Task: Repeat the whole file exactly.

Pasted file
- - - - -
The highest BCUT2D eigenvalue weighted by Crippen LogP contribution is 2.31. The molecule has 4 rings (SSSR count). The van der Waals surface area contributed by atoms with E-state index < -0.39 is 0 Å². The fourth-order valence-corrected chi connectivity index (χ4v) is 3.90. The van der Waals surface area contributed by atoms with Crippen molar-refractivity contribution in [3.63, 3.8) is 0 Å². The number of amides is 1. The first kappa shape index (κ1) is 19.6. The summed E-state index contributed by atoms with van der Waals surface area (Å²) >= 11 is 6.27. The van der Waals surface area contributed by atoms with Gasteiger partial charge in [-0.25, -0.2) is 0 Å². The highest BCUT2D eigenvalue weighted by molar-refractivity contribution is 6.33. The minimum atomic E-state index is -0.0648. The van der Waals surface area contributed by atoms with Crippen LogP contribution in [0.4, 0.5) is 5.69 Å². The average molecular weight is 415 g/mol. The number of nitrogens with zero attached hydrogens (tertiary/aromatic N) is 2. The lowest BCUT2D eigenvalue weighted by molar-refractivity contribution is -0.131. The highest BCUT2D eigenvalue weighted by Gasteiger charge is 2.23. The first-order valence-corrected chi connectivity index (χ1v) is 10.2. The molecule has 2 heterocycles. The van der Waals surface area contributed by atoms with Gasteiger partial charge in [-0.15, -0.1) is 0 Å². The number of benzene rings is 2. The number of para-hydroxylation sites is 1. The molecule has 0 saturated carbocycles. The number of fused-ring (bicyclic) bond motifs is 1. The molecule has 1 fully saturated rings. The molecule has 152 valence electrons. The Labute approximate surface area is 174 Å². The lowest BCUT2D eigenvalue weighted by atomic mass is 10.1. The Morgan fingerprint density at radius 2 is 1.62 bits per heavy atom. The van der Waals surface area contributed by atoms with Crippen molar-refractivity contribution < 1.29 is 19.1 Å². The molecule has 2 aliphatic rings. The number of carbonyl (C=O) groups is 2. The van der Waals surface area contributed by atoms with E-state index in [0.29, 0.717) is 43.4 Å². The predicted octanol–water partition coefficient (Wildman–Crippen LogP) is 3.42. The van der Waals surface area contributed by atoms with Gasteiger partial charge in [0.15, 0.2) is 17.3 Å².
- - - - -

The highest BCUT2D eigenvalue weighted by Crippen LogP contribution is 2.31. The molecule has 4 rings (SSSR count). The van der Waals surface area contributed by atoms with E-state index < -0.39 is 0 Å². The fourth-order valence-corrected chi connectivity index (χ4v) is 3.90. The van der Waals surface area contributed by atoms with Crippen molar-refractivity contribution in [3.63, 3.8) is 0 Å². The number of amides is 1. The first kappa shape index (κ1) is 19.6. The summed E-state index contributed by atoms with van der Waals surface area (Å²) >= 11 is 6.27. The van der Waals surface area contributed by atoms with Gasteiger partial charge in [-0.25, -0.2) is 0 Å². The highest BCUT2D eigenvalue weighted by molar-refractivity contribution is 6.33. The minimum atomic E-state index is -0.0648. The van der Waals surface area contributed by atoms with Crippen LogP contribution in [0.4, 0.5) is 5.69 Å². The average molecular weight is 415 g/mol. The number of nitrogens with zero attached hydrogens (tertiary/aromatic N) is 2. The lowest BCUT2D eigenvalue weighted by molar-refractivity contribution is -0.131. The highest BCUT2D eigenvalue weighted by Gasteiger charge is 2.23. The first-order valence-corrected chi connectivity index (χ1v) is 10.2. The molecule has 2 heterocycles. The van der Waals surface area contributed by atoms with Gasteiger partial charge in [-0.15, -0.1) is 0 Å². The number of benzene rings is 2. The number of para-hydroxylation sites is 1. The molecule has 0 saturated carbocycles. The number of fused-ring (bicyclic) bond motifs is 1. The molecule has 1 fully saturated rings. The molecule has 152 valence electrons. The Labute approximate surface area is 174 Å². The lowest BCUT2D eigenvalue weighted by atomic mass is 10.1. The Morgan fingerprint density at radius 2 is 1.62 bits per heavy atom. The van der Waals surface area contributed by atoms with Crippen molar-refractivity contribution < 1.29 is 19.1 Å². The molecule has 2 aliphatic rings. The number of carbonyl (C=O) groups is 2. The van der Waals surface area contributed by atoms with E-state index in [0.29, 0.717) is 43.4 Å². The predicted octanol–water partition coefficient (Wildman–Crippen LogP) is 3.42. The van der Waals surface area contributed by atoms with Gasteiger partial charge in [0.15, 0.2) is 17.3 Å².